Good to hear from you.
Yes. Still in India, till at least the end of June.
Wow. Where to begin. Well, it's been just over two months now that I've been working as a freelancer after leaving my staff job as a visual journalist at the Los Angeles Times. So far it's been like the elevator business...it has its ups and downs.
As you assumed, Jerry, most of the time is spent hustling. Sending e-mails, applying for grants, pitching to clients. A lot of no responses, or simply "No." That has been hard on the ego at times, but perfectly normal I think at any time, recession or not.
© Brent Foster
Brent Foster made sure he was in the right place at the right time. When "Slumdog Millionaire" was nominated for multiple Oscars, he called and e-mailed editors to let them know he was in Dharavi, Mumbai's largest slum, where part of the movie was filmed. He sold a multimedia piece to TIME.com
I think my biggest challenge has been letting people know I'm here, and reminding them as often as possible. So far, most of my clients have been people I know personally, or people who I've been introduced to, via e-mail, through former colleagues.
The biggest challenge I continue to face is basically a journalism identity crisis. I'm finding it hard to get photo editors that I don't know to take me seriously as a photographer, and video/multimedia editors to take me seriously as a videographer/multimedia producer, when they see that I do both.
Most of the papers and magazines that I've worked for have separate departments for both photo and video/multimedia, and it almost seems to be a curse to pursue both. I haven't had a single freelance assignment yet that has run both in print and online (for the same company anyway).
Making money has been a challenge, and so far to be honest, I'm just breaking even. That being said, I am trying to justify it as starting a new business. I find I'm reminding myself of this daily. What business starts up and is making a profit two months in?
In terms of pitches, so far the stories I've done for newspapers as a still photographer have been assigned, and the multimedia content I've produced has been about 90 percent me pitching an idea, and an editor going for it.
So far, I've maintained rights to all the still photography, and have agreed, for the most part, to give exclusive rights on the video content. Pay has been all over the map, as there truly is no model for multimedia yet.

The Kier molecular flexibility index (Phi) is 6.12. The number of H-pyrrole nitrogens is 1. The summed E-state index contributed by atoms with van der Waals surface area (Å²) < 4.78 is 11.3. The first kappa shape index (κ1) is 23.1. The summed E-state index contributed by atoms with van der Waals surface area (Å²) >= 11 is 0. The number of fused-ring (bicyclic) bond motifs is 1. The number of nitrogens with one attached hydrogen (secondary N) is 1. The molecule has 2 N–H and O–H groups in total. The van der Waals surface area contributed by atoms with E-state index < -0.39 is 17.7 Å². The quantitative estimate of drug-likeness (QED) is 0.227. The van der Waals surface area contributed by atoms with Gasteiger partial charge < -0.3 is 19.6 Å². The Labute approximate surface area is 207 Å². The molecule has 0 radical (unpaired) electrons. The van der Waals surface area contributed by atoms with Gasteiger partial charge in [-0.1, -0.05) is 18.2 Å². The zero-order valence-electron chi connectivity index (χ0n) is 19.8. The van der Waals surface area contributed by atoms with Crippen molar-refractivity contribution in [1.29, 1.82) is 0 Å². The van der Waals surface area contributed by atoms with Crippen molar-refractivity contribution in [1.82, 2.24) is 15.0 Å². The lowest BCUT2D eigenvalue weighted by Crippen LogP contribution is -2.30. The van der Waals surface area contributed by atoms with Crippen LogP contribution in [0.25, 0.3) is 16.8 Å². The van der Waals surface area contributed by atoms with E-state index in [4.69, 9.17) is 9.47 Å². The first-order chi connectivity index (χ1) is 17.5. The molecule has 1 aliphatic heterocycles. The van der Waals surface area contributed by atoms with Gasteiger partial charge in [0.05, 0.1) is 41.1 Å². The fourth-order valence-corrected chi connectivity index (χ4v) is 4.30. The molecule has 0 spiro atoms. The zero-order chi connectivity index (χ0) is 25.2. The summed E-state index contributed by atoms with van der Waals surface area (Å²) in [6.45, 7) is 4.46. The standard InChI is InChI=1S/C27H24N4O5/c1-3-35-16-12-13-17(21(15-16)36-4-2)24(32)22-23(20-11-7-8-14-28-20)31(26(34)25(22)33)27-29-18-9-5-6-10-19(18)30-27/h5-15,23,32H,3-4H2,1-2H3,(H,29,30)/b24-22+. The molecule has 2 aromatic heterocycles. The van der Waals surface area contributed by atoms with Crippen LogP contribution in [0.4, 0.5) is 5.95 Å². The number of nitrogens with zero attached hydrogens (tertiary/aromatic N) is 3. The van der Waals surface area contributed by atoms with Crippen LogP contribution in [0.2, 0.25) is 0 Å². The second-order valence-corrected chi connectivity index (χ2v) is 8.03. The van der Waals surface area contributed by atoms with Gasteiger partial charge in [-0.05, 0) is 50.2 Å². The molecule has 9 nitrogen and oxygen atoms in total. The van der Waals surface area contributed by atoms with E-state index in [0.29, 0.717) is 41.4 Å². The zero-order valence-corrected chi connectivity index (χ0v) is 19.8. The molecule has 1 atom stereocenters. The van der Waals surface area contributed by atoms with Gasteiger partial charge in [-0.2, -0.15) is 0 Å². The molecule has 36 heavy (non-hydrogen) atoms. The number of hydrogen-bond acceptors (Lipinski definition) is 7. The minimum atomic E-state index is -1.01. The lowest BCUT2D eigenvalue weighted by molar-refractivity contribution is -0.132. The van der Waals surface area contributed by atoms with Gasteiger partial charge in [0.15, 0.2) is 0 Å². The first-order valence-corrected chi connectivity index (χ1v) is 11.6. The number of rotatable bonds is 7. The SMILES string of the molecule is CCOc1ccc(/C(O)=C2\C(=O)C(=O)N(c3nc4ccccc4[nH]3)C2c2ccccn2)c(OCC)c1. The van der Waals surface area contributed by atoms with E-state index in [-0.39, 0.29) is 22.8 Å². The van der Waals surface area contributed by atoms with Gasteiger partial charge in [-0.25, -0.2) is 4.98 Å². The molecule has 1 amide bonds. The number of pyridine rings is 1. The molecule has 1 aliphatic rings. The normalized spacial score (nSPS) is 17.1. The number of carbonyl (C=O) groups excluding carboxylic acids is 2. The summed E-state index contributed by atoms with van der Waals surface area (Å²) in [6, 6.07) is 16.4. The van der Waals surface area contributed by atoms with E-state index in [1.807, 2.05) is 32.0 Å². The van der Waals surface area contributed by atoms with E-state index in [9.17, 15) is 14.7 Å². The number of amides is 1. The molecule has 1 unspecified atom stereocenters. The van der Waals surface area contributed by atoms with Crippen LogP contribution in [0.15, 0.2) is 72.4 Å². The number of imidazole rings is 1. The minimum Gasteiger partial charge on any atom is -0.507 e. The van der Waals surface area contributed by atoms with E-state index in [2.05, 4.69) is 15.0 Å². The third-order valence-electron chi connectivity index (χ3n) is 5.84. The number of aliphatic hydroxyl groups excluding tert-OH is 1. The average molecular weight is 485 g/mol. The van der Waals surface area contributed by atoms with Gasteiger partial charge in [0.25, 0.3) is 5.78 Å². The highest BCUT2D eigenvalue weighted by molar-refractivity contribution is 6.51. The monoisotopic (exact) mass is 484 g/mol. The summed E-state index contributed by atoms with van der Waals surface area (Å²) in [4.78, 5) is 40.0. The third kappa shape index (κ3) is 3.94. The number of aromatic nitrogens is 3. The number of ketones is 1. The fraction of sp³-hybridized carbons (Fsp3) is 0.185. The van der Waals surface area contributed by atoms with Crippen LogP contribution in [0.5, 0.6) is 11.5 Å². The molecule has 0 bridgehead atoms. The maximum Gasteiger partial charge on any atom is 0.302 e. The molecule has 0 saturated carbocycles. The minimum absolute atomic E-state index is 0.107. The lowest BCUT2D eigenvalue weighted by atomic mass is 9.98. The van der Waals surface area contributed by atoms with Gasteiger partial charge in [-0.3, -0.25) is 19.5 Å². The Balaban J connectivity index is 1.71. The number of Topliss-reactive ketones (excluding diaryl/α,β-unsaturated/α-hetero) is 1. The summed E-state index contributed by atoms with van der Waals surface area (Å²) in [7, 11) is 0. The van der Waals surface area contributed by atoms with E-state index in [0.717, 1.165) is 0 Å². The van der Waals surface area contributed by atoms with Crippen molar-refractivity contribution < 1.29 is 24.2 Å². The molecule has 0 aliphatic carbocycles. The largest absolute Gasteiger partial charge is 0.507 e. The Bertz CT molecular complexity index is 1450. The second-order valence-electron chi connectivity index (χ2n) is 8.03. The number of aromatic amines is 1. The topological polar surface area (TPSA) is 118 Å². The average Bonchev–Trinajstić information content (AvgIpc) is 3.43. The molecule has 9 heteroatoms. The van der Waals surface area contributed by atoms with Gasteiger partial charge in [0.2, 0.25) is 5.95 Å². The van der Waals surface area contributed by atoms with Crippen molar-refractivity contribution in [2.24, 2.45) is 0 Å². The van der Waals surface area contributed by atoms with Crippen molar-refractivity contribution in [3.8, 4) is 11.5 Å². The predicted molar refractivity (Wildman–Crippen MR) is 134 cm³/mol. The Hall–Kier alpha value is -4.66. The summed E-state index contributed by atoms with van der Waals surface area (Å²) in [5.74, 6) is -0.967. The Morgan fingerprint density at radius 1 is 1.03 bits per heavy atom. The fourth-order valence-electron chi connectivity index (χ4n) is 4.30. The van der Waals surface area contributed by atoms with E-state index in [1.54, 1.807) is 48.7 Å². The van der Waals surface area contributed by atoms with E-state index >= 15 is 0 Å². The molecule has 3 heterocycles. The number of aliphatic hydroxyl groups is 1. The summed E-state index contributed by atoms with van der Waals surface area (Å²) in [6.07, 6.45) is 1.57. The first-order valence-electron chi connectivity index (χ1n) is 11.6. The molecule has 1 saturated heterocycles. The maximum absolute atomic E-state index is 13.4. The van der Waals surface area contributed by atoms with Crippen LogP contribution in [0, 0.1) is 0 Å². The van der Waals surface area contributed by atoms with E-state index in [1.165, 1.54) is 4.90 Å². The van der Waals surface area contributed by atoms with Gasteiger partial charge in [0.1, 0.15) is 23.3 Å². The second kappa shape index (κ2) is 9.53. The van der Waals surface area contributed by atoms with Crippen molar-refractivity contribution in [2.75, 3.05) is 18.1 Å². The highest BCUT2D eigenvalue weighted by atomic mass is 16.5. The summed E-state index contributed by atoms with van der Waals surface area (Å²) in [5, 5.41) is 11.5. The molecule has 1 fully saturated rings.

I continue to look at my first year as a building year, and want to continue to grow both in still and video, so most of my stories have been trips I've wanted to take timed around news events. For example, when "Slumdog Millionaire" was nominated for so many Oscars, it seemed a very natural time to work on a story in Dharavi, where part of the movie was filmed. I simply began to call and e-mail editors to let them know where I was, and what I'd be doing. I was able to sell the multimedia piece to TIME.com and also sell the stills to a fine-art magazine later on.
I also just returned from Africa where I worked on a couple stories in Rwanda which will run this month on the 15th anniversary of the genocide, allowing me to fund an inaugural trip to the Democratic Republic of Congo.
I'm not really sure if there's a successful business approach to this yet, or a right or wrong way to go about it. I do know the nice thing is I am starting to get work in various forms -- print, Web, even radio -- all which allow me to fund still photojournalism and multimedia pieces that I feel are important to do.
Recently, as you posted on KobreChannel.com, I became a part of The Bombay Flying Club. Next week we start our first project together. I'm really excited to work with talented people who have the same passion for storytelling that I do.
Couldn't agree more that this is the time to pave the way and shake up newsrooms as we go. It goes without saying that it's time to do so, but it's not going to be easy either. I'm sure looking forward to trying though. :)
Take care, and keep in touch.